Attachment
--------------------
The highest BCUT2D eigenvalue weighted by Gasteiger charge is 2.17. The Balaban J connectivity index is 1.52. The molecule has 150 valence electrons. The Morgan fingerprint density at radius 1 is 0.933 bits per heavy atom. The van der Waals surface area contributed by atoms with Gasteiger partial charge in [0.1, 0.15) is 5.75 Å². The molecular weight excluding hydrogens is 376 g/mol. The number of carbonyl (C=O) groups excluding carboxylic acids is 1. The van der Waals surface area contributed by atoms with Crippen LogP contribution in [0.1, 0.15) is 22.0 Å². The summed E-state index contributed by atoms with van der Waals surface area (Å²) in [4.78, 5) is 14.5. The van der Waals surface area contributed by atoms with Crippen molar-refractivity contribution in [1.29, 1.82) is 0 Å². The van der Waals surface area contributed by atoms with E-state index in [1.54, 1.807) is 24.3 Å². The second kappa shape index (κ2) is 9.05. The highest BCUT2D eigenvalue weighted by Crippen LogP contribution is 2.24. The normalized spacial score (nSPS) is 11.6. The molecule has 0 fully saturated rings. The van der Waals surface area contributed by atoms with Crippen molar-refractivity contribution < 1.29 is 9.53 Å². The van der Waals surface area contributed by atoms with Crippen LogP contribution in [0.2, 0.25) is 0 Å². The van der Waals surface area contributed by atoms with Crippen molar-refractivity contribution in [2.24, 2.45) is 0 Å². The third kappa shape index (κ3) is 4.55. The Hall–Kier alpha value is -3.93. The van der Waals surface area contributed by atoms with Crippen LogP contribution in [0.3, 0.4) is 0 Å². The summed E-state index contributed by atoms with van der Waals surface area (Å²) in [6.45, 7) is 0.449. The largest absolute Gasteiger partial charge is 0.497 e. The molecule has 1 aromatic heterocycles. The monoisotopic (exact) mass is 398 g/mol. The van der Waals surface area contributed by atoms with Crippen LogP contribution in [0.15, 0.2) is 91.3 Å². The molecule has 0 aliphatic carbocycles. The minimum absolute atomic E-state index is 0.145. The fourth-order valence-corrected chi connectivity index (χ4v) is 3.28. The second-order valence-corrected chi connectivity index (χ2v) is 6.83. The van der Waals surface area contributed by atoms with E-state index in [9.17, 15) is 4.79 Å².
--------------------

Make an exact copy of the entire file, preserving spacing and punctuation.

The highest BCUT2D eigenvalue weighted by Gasteiger charge is 2.17. The Balaban J connectivity index is 1.52. The molecule has 150 valence electrons. The Morgan fingerprint density at radius 1 is 0.933 bits per heavy atom. The van der Waals surface area contributed by atoms with Gasteiger partial charge in [0.1, 0.15) is 5.75 Å². The molecular weight excluding hydrogens is 376 g/mol. The number of carbonyl (C=O) groups excluding carboxylic acids is 1. The van der Waals surface area contributed by atoms with Crippen LogP contribution in [0.1, 0.15) is 22.0 Å². The summed E-state index contributed by atoms with van der Waals surface area (Å²) in [4.78, 5) is 14.5. The van der Waals surface area contributed by atoms with Crippen molar-refractivity contribution in [1.29, 1.82) is 0 Å². The van der Waals surface area contributed by atoms with E-state index in [1.54, 1.807) is 24.3 Å². The second kappa shape index (κ2) is 9.05. The highest BCUT2D eigenvalue weighted by Crippen LogP contribution is 2.24. The normalized spacial score (nSPS) is 11.6. The molecule has 0 fully saturated rings. The van der Waals surface area contributed by atoms with Crippen molar-refractivity contribution < 1.29 is 9.53 Å². The van der Waals surface area contributed by atoms with Crippen LogP contribution in [0.2, 0.25) is 0 Å². The van der Waals surface area contributed by atoms with Crippen molar-refractivity contribution in [2.24, 2.45) is 0 Å². The third kappa shape index (κ3) is 4.55. The Hall–Kier alpha value is -3.93. The van der Waals surface area contributed by atoms with Crippen LogP contribution in [0.3, 0.4) is 0 Å². The summed E-state index contributed by atoms with van der Waals surface area (Å²) in [6.45, 7) is 0.449. The largest absolute Gasteiger partial charge is 0.497 e. The molecule has 1 aromatic heterocycles. The monoisotopic (exact) mass is 398 g/mol. The van der Waals surface area contributed by atoms with Crippen LogP contribution in [0.15, 0.2) is 91.3 Å². The molecule has 0 aliphatic carbocycles. The minimum absolute atomic E-state index is 0.145. The fourth-order valence-corrected chi connectivity index (χ4v) is 3.28. The second-order valence-corrected chi connectivity index (χ2v) is 6.83. The van der Waals surface area contributed by atoms with E-state index in [9.17, 15) is 4.79 Å².